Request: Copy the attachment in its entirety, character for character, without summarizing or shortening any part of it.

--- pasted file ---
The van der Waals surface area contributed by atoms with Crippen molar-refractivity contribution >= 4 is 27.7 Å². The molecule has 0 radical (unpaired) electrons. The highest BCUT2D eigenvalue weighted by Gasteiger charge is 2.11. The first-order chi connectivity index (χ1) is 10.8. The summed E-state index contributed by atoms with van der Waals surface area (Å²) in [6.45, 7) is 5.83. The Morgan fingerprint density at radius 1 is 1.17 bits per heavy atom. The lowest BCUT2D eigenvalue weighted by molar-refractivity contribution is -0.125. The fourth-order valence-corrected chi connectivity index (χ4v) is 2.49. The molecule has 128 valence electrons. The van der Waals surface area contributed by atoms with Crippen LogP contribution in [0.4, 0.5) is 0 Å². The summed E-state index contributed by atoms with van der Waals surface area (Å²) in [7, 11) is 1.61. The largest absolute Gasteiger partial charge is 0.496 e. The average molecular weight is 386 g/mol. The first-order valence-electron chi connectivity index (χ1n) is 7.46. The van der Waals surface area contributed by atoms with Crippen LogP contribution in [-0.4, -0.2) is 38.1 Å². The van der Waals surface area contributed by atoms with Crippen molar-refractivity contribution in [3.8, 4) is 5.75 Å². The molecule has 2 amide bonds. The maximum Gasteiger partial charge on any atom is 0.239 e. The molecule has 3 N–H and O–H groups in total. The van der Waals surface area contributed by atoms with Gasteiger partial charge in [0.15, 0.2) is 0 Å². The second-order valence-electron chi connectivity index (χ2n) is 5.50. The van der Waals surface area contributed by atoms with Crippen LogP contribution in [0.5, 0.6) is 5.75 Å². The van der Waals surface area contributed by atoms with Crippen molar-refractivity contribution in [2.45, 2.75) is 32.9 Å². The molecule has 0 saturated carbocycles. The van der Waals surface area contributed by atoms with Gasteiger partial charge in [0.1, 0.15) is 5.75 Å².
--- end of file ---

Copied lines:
The van der Waals surface area contributed by atoms with Crippen molar-refractivity contribution >= 4 is 27.7 Å². The molecule has 0 radical (unpaired) electrons. The highest BCUT2D eigenvalue weighted by Gasteiger charge is 2.11. The first-order chi connectivity index (χ1) is 10.8. The summed E-state index contributed by atoms with van der Waals surface area (Å²) in [6.45, 7) is 5.83. The Morgan fingerprint density at radius 1 is 1.17 bits per heavy atom. The lowest BCUT2D eigenvalue weighted by molar-refractivity contribution is -0.125. The fourth-order valence-corrected chi connectivity index (χ4v) is 2.49. The molecule has 128 valence electrons. The van der Waals surface area contributed by atoms with Crippen LogP contribution in [0.4, 0.5) is 0 Å². The summed E-state index contributed by atoms with van der Waals surface area (Å²) in [7, 11) is 1.61. The largest absolute Gasteiger partial charge is 0.496 e. The average molecular weight is 386 g/mol. The first-order valence-electron chi connectivity index (χ1n) is 7.46. The van der Waals surface area contributed by atoms with Crippen LogP contribution in [-0.4, -0.2) is 38.1 Å². The van der Waals surface area contributed by atoms with Crippen molar-refractivity contribution in [3.8, 4) is 5.75 Å². The molecule has 2 amide bonds. The maximum Gasteiger partial charge on any atom is 0.239 e. The molecule has 3 N–H and O–H groups in total. The van der Waals surface area contributed by atoms with Gasteiger partial charge in [0.15, 0.2) is 0 Å². The second-order valence-electron chi connectivity index (χ2n) is 5.50. The van der Waals surface area contributed by atoms with Crippen LogP contribution in [0.5, 0.6) is 5.75 Å². The van der Waals surface area contributed by atoms with Crippen molar-refractivity contribution in [2.45, 2.75) is 32.9 Å². The molecule has 0 saturated carbocycles. The van der Waals surface area contributed by atoms with Gasteiger partial charge in [0.1, 0.15) is 5.75 Å².